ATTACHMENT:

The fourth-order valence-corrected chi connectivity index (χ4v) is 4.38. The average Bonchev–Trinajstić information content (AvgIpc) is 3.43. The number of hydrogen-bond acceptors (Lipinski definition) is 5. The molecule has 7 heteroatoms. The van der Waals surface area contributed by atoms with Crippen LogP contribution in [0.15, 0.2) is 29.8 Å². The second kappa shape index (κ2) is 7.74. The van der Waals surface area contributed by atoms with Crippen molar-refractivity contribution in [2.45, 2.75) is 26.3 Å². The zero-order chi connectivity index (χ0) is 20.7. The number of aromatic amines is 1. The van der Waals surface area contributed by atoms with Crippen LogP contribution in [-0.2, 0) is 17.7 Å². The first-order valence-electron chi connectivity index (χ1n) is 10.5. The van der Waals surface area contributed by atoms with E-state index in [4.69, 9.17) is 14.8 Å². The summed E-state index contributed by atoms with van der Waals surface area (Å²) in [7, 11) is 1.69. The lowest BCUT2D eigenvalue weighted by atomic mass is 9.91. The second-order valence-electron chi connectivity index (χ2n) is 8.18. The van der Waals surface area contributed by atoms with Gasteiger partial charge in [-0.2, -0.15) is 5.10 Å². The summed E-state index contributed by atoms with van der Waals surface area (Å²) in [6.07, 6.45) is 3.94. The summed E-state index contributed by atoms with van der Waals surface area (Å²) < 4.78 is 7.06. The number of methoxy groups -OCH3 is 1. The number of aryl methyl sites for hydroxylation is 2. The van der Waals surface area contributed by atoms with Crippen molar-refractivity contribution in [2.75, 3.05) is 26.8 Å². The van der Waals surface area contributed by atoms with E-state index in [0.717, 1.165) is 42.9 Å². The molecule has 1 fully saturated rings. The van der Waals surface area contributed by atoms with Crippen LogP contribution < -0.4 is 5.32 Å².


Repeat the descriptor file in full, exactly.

The fourth-order valence-corrected chi connectivity index (χ4v) is 4.38. The average Bonchev–Trinajstić information content (AvgIpc) is 3.43. The number of hydrogen-bond acceptors (Lipinski definition) is 5. The molecule has 7 heteroatoms. The van der Waals surface area contributed by atoms with Crippen LogP contribution in [0.15, 0.2) is 29.8 Å². The second kappa shape index (κ2) is 7.74. The van der Waals surface area contributed by atoms with Crippen molar-refractivity contribution in [2.45, 2.75) is 26.3 Å². The zero-order chi connectivity index (χ0) is 20.7. The number of aromatic amines is 1. The van der Waals surface area contributed by atoms with Crippen LogP contribution in [-0.2, 0) is 17.7 Å². The first-order valence-electron chi connectivity index (χ1n) is 10.5. The van der Waals surface area contributed by atoms with E-state index in [4.69, 9.17) is 14.8 Å². The summed E-state index contributed by atoms with van der Waals surface area (Å²) in [7, 11) is 1.69. The lowest BCUT2D eigenvalue weighted by atomic mass is 9.91. The second-order valence-electron chi connectivity index (χ2n) is 8.18. The van der Waals surface area contributed by atoms with Gasteiger partial charge in [-0.2, -0.15) is 5.10 Å². The summed E-state index contributed by atoms with van der Waals surface area (Å²) in [6.07, 6.45) is 3.94. The summed E-state index contributed by atoms with van der Waals surface area (Å²) < 4.78 is 7.06. The number of methoxy groups -OCH3 is 1. The number of aryl methyl sites for hydroxylation is 2. The van der Waals surface area contributed by atoms with Crippen molar-refractivity contribution in [2.75, 3.05) is 26.8 Å². The van der Waals surface area contributed by atoms with E-state index in [0.717, 1.165) is 42.9 Å². The molecule has 1 fully saturated rings. The van der Waals surface area contributed by atoms with Crippen LogP contribution < -0.4 is 5.32 Å².